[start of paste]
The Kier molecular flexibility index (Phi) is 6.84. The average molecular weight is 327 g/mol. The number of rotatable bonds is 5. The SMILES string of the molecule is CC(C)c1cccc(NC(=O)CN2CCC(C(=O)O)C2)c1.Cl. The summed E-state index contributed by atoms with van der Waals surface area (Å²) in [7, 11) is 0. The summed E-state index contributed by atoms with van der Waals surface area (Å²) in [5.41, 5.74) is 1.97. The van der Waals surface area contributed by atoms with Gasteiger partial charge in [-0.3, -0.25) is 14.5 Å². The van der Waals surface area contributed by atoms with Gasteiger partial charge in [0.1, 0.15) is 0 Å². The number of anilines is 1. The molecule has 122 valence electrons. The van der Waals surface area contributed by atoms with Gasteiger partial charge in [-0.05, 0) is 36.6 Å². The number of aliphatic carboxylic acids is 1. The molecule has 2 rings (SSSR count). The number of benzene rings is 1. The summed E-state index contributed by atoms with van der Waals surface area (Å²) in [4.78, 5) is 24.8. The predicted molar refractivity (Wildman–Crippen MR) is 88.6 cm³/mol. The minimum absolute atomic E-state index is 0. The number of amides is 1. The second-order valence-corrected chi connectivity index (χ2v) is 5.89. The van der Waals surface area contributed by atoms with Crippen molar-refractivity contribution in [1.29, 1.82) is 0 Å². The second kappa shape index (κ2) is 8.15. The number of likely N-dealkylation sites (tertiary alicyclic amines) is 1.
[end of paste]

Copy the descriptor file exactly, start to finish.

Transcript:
The Kier molecular flexibility index (Phi) is 6.84. The average molecular weight is 327 g/mol. The number of rotatable bonds is 5. The SMILES string of the molecule is CC(C)c1cccc(NC(=O)CN2CCC(C(=O)O)C2)c1.Cl. The summed E-state index contributed by atoms with van der Waals surface area (Å²) in [7, 11) is 0. The summed E-state index contributed by atoms with van der Waals surface area (Å²) in [5.41, 5.74) is 1.97. The van der Waals surface area contributed by atoms with Gasteiger partial charge in [-0.3, -0.25) is 14.5 Å². The van der Waals surface area contributed by atoms with Gasteiger partial charge in [0.1, 0.15) is 0 Å². The number of anilines is 1. The molecule has 122 valence electrons. The van der Waals surface area contributed by atoms with Gasteiger partial charge in [-0.05, 0) is 36.6 Å². The number of aliphatic carboxylic acids is 1. The molecule has 2 rings (SSSR count). The number of benzene rings is 1. The summed E-state index contributed by atoms with van der Waals surface area (Å²) in [4.78, 5) is 24.8. The predicted molar refractivity (Wildman–Crippen MR) is 88.6 cm³/mol. The minimum absolute atomic E-state index is 0. The number of amides is 1. The second-order valence-corrected chi connectivity index (χ2v) is 5.89. The van der Waals surface area contributed by atoms with Crippen molar-refractivity contribution in [1.29, 1.82) is 0 Å². The second kappa shape index (κ2) is 8.15. The number of likely N-dealkylation sites (tertiary alicyclic amines) is 1.